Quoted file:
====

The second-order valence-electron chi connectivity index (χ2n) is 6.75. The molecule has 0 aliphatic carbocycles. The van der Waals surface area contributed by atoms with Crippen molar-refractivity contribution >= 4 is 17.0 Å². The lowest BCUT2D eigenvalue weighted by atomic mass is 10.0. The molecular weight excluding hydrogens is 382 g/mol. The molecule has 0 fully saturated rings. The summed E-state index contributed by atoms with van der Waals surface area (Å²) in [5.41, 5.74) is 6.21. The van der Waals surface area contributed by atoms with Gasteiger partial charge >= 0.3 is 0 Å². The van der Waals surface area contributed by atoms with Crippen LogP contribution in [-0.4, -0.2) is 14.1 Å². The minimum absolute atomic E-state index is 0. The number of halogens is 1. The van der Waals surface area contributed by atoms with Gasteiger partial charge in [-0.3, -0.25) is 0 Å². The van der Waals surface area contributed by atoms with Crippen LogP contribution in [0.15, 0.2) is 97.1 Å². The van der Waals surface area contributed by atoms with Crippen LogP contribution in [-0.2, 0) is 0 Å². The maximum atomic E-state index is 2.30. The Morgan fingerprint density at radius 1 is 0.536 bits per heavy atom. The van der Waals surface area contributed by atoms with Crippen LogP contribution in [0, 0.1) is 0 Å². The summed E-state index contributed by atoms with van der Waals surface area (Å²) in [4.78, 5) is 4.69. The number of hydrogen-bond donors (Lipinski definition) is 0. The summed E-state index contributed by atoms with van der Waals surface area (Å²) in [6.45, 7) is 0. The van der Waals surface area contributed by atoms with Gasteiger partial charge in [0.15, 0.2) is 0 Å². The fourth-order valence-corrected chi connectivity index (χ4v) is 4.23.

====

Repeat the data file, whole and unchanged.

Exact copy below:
The second-order valence-electron chi connectivity index (χ2n) is 6.75. The molecule has 0 aliphatic carbocycles. The van der Waals surface area contributed by atoms with Crippen molar-refractivity contribution >= 4 is 17.0 Å². The lowest BCUT2D eigenvalue weighted by atomic mass is 10.0. The molecular weight excluding hydrogens is 382 g/mol. The molecule has 0 fully saturated rings. The summed E-state index contributed by atoms with van der Waals surface area (Å²) in [5.41, 5.74) is 6.21. The van der Waals surface area contributed by atoms with Gasteiger partial charge >= 0.3 is 0 Å². The van der Waals surface area contributed by atoms with Crippen LogP contribution in [-0.4, -0.2) is 14.1 Å². The minimum absolute atomic E-state index is 0. The number of halogens is 1. The van der Waals surface area contributed by atoms with Gasteiger partial charge in [-0.3, -0.25) is 0 Å². The van der Waals surface area contributed by atoms with Crippen LogP contribution in [0.15, 0.2) is 97.1 Å². The van der Waals surface area contributed by atoms with Crippen LogP contribution in [-0.2, 0) is 0 Å². The maximum atomic E-state index is 2.30. The Morgan fingerprint density at radius 1 is 0.536 bits per heavy atom. The van der Waals surface area contributed by atoms with Crippen LogP contribution in [0, 0.1) is 0 Å². The summed E-state index contributed by atoms with van der Waals surface area (Å²) in [4.78, 5) is 4.69. The number of hydrogen-bond donors (Lipinski definition) is 0. The summed E-state index contributed by atoms with van der Waals surface area (Å²) in [6.45, 7) is 0. The van der Waals surface area contributed by atoms with Gasteiger partial charge in [0.15, 0.2) is 0 Å². The fourth-order valence-corrected chi connectivity index (χ4v) is 4.23.